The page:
TAP2 gene

transporter 2, ATP binding cassette subfamily B member

The TAP2 gene provides instructions for making a protein that plays an important role in the immune system. The TAP2 protein assembles with another protein called TAP1 (produced from the TAP1 gene) to form a protein complex called the transporter associated with antigen processing (TAP) complex. This complex, which is found in the membrane of a cell structure called the endoplasmic reticulum, moves (transports) protein fragments (peptides) from foreign invaders into the endoplasmic reticulum. There, the peptides are attached to major histocompatibility complex (MHC) class I proteins. The peptide-bound MHC class I proteins are then moved to the surface of the cell so that specialized immune system cells can interact with them. When these immune system cells recognize the peptides as harmful, they launch an immune response to get rid of the foreign invaders.

At least seven mutations in the TAP2 gene have been found to cause bare lymphocyte syndrome type I (BLS I). This immune system disorder often causes recurrent bacterial infections in the respiratory tract and open sores (ulcers) on the skin, although some people with BLS I have no symptoms of the condition. TAP2 gene mutations involved in BLS I prevent production of functional TAP2 protein. Absence of functional TAP2 impairs the formation of the TAP complex, without which peptides from foreign invaders cannot be transported into the endoplasmic reticulum and attached to MHC class I proteins. Consequently, MHC class I proteins are broken down, which results in a shortage of these proteins on the surface of cells. A lack of MHC class I proteins impairs the body's immune response to bacteria, leading to recurrent bacterial infections. Researchers are unsure why people with BLS I do not also get viral infections, but they suspect that other immune processes are able to recognize and fight viruses. It is also not clear how TAP2 gene mutations are involved in the development of skin ulcers.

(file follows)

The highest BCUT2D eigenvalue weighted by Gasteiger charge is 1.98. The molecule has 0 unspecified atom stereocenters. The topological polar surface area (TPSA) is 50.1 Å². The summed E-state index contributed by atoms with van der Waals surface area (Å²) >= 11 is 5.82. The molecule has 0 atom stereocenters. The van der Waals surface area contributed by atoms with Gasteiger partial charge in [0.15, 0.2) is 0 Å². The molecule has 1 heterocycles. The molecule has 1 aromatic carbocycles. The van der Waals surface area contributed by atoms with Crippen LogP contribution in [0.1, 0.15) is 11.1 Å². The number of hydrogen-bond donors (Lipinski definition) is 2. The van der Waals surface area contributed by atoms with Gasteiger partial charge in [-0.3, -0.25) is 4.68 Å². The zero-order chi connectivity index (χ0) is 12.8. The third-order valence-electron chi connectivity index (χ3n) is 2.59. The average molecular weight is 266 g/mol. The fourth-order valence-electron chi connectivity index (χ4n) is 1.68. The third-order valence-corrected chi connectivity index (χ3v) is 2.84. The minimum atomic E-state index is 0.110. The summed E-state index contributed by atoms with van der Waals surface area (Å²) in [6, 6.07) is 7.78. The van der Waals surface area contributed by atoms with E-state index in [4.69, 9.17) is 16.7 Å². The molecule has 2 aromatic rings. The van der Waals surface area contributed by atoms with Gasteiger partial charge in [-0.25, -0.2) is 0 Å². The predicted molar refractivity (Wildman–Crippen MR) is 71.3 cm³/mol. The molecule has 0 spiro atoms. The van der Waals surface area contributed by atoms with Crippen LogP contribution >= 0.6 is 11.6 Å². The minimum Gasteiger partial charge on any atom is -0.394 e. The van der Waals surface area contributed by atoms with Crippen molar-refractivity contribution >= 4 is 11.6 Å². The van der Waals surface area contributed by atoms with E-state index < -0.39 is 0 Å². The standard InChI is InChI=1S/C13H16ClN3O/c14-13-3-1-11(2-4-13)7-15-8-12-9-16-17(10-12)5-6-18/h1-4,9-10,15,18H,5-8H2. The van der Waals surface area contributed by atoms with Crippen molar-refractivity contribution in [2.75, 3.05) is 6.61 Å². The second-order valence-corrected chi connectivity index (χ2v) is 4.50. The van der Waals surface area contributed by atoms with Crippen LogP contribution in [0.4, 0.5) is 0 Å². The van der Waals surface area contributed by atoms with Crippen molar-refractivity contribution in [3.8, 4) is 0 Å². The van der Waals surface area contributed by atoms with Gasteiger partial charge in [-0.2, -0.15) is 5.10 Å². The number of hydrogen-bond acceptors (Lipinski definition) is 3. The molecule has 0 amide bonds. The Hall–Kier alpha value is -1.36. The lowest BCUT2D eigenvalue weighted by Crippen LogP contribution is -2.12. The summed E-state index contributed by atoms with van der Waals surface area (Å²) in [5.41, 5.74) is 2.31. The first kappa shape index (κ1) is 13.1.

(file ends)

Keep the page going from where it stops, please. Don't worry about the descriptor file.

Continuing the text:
Cytogenetic Location: 6p21.32, which is the short (p) arm of chromosome 6 at position 21.32

Molecular Location: base pairs 32,821,833 to 32,838,823 on chromosome 6 (Homo sapiens Annotation Release 108, GRCh38.p7) (NCBI)

Cytogenetic Location: 6p21.32, which is the short (p) arm of chromosome 6 at position 21.32
  • ABC transporter, MHC 2
  • ABC18
  • ABCB3
  • APT2
  • ATP-binding cassette, sub-family B (MDR/TAP), member 3
  • D6S217E
  • peptide supply factor 2
  • peptide transporter involved in antigen processing 2
  • peptide transporter PSF2
  • PSF-2
  • PSF2
  • RING11
  • transporter 2, ABC (ATP binding cassette)
  • transporter 2, ATP-binding cassette, sub-family B (MDR/TAP)